Ross Rebagliati Should Have Been Weeded Out.
By Tom Danehy
FURTHER PROOF THE world is going to Hell in a handbasket: Last week, Canadian Ross Rebagliati won the first-ever Olympic gold medal in the snowboarding giant slalom event (I'm having real trouble calling it a sport). The next day the International Olympic Committee took the medal away when it was learned that Rebagliati had tested positive for marijuana. The day after that, they gave it back to him when he appealed and the IOC realized they lacked the legal standing to back up their punitive actions.
Now he's being hailed as a hero. Please explain that me.
According to Rebagliati, he's been smoking dope for quite a while, but he stopped last April. He did so not for health reasons, not because he was breaking the law, not even so that he could be a better athlete (and maybe a safer driver and dumb stuff like that), but so that he would have enough time to get the telltale signs of his drug use out of his system before the Olympic drug testers got hold of him.
He consulted experts to find out how much time he'd need to get temporarily "clean" and then quit in April. Imagine his surprise when he tested positive after winning the medal.
His explanation? It was second-hand smoke from all his crackhead friends who gave him a going-away party last month and didn't care enough about him or his chance at immortality to stay off the stuff for one night. Plus, he argued (a bit too proudly), the marijuana where he lives in British Columbia (not Colombia) is "four times stronger than it is anywhere else."
After he got the medal taken away, he was questioned by the Japanese authorities. If they had determined that he had smoked marijuana in Japan, he would have been expelled from the country. While he was sweating that ordeal, the Canadian Olympic committee was fighting for him to get his medal back.
They went before an arbitration board and argued there was no written agreement between the IOC and the International Federation du Ski, which governs snowboarding. There's a noble pursuit if ever I heard one, governing a renegade quasi-sport for an organization whose name ends with "dooskie."
The appeals board listened to the Canadians' argument, which consisted of, "Hey, everybody else in our sorry country is either a drunk, a hockey player, of French extraction, or any combination thereof. Somebody who only smokes dope and still has most of his natural teeth is actually pretty high up on our social ladder."
His appeal was granted, again not for any good reason, but because the IOC didn't want to get into a legal quagmire over the fact that they had allowed competition in a sport known for its wild druggie image without first nailing down a drug-testing agreement with the dooskies.
All the IOC had to do was wait until the week before the Olympics and say, "Hey, you don't sign this drug-testing agreement, you don't compete in the Olympics. Simple as that."
Everybody else gets tested and the results stick. Why not them? Just tell the snowboarders they have to be drug-free or say bye-bye to their chances for a gold medal and all those endorsement opportunities for baggy jeans, bad sunglasses, and cheap peroxide.
So, the IOC backs off, the appeals board finds not so much in his favor as against the IOC, and the Japanese police tell him he's not going to get Paul McCartneyed. So what does he do?
He holds a press conference to show off his shiny gold medal and to tell the world that he's sticking with his crackhead friends because "they're real."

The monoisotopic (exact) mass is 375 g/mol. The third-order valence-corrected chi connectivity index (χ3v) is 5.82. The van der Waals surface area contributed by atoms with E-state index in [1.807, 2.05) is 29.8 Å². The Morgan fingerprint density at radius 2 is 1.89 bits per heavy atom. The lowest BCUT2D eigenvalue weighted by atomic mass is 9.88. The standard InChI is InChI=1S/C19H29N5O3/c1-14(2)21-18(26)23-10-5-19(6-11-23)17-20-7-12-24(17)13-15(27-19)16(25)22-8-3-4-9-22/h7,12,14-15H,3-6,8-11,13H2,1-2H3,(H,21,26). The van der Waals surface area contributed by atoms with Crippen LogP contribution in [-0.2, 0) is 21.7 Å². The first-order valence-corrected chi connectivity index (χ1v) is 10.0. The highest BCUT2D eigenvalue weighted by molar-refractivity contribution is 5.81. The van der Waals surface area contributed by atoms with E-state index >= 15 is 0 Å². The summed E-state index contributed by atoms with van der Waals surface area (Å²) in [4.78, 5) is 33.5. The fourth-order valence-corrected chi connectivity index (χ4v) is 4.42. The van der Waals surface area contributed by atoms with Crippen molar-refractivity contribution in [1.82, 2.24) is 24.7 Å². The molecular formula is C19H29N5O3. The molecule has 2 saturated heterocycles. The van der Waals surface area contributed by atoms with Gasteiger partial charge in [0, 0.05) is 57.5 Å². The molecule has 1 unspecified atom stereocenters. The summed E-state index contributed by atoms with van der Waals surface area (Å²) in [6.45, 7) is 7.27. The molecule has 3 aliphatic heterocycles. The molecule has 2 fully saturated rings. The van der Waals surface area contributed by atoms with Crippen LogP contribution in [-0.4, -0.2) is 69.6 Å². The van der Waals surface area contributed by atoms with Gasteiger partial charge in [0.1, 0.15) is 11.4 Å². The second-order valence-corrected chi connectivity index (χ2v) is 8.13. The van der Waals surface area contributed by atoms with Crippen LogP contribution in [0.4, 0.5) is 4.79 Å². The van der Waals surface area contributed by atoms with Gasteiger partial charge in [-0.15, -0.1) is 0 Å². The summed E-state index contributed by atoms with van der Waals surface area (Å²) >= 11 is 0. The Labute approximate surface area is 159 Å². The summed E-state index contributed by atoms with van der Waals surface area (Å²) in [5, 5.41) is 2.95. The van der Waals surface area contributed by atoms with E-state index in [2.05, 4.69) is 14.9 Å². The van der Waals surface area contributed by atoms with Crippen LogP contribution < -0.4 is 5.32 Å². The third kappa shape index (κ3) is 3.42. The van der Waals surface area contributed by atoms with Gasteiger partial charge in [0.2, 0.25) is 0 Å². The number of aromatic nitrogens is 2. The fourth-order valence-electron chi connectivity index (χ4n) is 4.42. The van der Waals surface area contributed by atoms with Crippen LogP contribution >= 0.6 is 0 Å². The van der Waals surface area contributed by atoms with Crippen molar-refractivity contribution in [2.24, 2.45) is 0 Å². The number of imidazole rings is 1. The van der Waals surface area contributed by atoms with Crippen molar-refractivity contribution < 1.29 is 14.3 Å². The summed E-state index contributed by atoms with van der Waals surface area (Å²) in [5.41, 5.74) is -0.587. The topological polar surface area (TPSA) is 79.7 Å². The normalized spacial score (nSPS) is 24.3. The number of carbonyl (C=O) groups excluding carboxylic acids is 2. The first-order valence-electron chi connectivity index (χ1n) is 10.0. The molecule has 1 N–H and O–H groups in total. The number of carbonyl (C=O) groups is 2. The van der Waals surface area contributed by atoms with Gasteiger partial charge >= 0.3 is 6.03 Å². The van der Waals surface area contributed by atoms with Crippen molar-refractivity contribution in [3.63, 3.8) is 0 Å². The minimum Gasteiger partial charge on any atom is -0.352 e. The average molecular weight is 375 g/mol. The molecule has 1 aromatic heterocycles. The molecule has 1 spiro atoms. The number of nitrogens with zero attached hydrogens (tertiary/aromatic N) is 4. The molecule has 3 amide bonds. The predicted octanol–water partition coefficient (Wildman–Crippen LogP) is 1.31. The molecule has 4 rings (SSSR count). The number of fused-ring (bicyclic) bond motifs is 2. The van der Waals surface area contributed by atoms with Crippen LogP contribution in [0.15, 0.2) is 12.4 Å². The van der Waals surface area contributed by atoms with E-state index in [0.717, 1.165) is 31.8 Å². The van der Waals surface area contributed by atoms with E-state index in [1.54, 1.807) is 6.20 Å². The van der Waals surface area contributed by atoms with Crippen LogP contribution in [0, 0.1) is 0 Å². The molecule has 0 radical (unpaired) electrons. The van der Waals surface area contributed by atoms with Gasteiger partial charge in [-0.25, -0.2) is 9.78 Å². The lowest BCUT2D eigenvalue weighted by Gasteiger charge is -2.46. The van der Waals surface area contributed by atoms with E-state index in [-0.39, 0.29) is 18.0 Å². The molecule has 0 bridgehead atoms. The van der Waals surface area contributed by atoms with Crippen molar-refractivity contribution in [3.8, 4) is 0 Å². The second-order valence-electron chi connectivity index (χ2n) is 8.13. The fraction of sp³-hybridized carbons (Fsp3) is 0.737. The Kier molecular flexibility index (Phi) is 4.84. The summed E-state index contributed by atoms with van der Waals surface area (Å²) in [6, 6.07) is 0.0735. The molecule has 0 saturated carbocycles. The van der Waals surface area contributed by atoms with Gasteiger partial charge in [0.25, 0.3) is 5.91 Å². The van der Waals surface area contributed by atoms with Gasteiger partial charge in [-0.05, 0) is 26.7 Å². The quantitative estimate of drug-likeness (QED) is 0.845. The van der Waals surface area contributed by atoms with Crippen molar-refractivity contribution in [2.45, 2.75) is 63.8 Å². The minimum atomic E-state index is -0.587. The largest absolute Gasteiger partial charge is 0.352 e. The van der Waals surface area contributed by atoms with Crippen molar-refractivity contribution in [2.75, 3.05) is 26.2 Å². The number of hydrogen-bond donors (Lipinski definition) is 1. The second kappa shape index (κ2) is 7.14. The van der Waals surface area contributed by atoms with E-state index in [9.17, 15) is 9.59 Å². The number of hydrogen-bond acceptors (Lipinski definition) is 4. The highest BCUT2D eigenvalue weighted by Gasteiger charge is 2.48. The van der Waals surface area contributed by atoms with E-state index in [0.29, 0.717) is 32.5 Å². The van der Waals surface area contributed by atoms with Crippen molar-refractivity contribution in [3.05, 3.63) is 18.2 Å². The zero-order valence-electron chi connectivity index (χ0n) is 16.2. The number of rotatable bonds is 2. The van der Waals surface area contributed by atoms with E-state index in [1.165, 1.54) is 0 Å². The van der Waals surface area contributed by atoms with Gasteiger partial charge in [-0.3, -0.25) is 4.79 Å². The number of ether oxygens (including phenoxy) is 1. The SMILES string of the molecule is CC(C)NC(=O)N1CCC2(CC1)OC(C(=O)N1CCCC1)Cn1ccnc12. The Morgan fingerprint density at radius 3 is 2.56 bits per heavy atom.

What the hell does that mean? They're real what? Real inconsiderate? Real brain-addled? Real glittering strawberry rainbow like, dude.
I hate that. I hated that shit when I was growing up, listening to morons give me stupid lines like, "What? Are you a narc or something? Try it sometime. The music will sound better."
Lately you hear dickheads with lines like, "I don't trust Baby Boomers who never went through a drug phase." Well, that's too bad, you ignorant pre-senile Dead Head. Just because you didn't have any self-control when you were young doesn't mean everybody else had to stumble down that path.
And now you've got a Canadian pothead winning a gold medal in an event, which will forever be shown at 3 a.m. on ESPN 2, bragging about how's he's going to stick with his pothead friends because they're "real."
What message does that send? If my kids are able to be like both of their parents and go through life without drinking, smoking and drugging, will that mean they're not "real?" What do I tell kids that I coach, that they should keep their bodies clean and healthy and strong, but that they won't be real?"
What a load of crap.
Worst of all is that he was then lauded as a role model by Canadian officials and members of the media. That's fine; if a guy makes a mistake, gets caught, apologizes and says he won't do it again, I'll believe him and give him the benefit of the doubt.
But this guy screws up, gets caught, catches a legal-technicality break, then says, "As soon as I get back to Canada, I'm going right back to hanging with my crackhead friends." And everybody says, "Oh, how noble!"
USA Today ran a story with the headline, "Rebagliati shows his class in aftermath of medal flap." Oh, please.
The article's writer, Jill Lieber, fell all over herself looking for positive adjectives, writing, "Dressed in his red and white Canadian Olympic team's leather letter jacket, with short cleancut blond hair and blue eyes, he looked more like a varsity football player than a pot-smoking Dead Head."
Well, Ms. Lieber, I sure hope you can breathe through your mouth because your nose is so far up that dude's butt, if you sneeze, he's going to have the burp of a lifetime.
Rebagliati will be returning to Canada this week. If you listen closely, you'll be able to hear his friends greeting him. "Gold medal? Oh wow, man. Let's go have a burrito."
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